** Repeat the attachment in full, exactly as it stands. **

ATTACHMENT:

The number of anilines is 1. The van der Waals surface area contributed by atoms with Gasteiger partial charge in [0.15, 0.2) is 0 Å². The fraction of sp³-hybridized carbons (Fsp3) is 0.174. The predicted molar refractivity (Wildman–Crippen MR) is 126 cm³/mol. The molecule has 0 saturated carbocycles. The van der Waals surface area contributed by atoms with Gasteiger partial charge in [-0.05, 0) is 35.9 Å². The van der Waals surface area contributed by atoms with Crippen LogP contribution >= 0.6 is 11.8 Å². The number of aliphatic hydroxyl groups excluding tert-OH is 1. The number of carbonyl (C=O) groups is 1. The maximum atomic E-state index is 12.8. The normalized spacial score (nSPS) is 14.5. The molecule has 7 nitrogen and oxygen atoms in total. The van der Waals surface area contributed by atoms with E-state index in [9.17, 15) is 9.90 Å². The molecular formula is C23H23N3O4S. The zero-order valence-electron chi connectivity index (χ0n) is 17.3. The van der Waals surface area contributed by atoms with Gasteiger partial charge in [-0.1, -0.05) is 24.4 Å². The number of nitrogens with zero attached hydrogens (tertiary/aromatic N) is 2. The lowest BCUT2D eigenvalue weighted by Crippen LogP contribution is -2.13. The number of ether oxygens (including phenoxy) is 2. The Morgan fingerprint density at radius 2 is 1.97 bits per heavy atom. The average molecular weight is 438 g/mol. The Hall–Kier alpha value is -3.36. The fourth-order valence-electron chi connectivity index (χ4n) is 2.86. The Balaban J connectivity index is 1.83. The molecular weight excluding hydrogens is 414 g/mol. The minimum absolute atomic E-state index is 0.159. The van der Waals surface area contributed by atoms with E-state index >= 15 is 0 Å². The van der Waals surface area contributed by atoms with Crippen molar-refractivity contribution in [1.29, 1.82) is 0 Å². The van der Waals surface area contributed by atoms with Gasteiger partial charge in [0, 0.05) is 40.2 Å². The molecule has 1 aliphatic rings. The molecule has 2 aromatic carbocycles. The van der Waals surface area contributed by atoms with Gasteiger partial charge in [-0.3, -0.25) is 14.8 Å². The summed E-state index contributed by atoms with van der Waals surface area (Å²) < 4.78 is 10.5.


The number of anilines is 1. The van der Waals surface area contributed by atoms with Gasteiger partial charge in [0.15, 0.2) is 0 Å². The fraction of sp³-hybridized carbons (Fsp3) is 0.174. The predicted molar refractivity (Wildman–Crippen MR) is 126 cm³/mol. The molecule has 0 saturated carbocycles. The van der Waals surface area contributed by atoms with Gasteiger partial charge in [-0.05, 0) is 35.9 Å². The van der Waals surface area contributed by atoms with Crippen LogP contribution >= 0.6 is 11.8 Å². The number of aliphatic hydroxyl groups excluding tert-OH is 1. The number of carbonyl (C=O) groups is 1. The maximum atomic E-state index is 12.8. The normalized spacial score (nSPS) is 14.5. The molecule has 7 nitrogen and oxygen atoms in total. The van der Waals surface area contributed by atoms with E-state index in [9.17, 15) is 9.90 Å². The molecular formula is C23H23N3O4S. The zero-order valence-electron chi connectivity index (χ0n) is 17.3. The van der Waals surface area contributed by atoms with Gasteiger partial charge in [-0.1, -0.05) is 24.4 Å². The number of nitrogens with zero attached hydrogens (tertiary/aromatic N) is 2. The lowest BCUT2D eigenvalue weighted by Crippen LogP contribution is -2.13. The number of ether oxygens (including phenoxy) is 2. The Morgan fingerprint density at radius 2 is 1.97 bits per heavy atom. The average molecular weight is 438 g/mol. The Hall–Kier alpha value is -3.36. The fourth-order valence-electron chi connectivity index (χ4n) is 2.86. The Balaban J connectivity index is 1.83. The molecular weight excluding hydrogens is 414 g/mol. The minimum absolute atomic E-state index is 0.159. The van der Waals surface area contributed by atoms with E-state index >= 15 is 0 Å². The van der Waals surface area contributed by atoms with Crippen molar-refractivity contribution in [1.29, 1.82) is 0 Å². The van der Waals surface area contributed by atoms with Gasteiger partial charge in [0, 0.05) is 40.2 Å². The molecule has 1 aliphatic rings. The molecule has 2 aromatic carbocycles. The van der Waals surface area contributed by atoms with Gasteiger partial charge in [-0.3, -0.25) is 14.8 Å². The summed E-state index contributed by atoms with van der Waals surface area (Å²) < 4.78 is 10.5.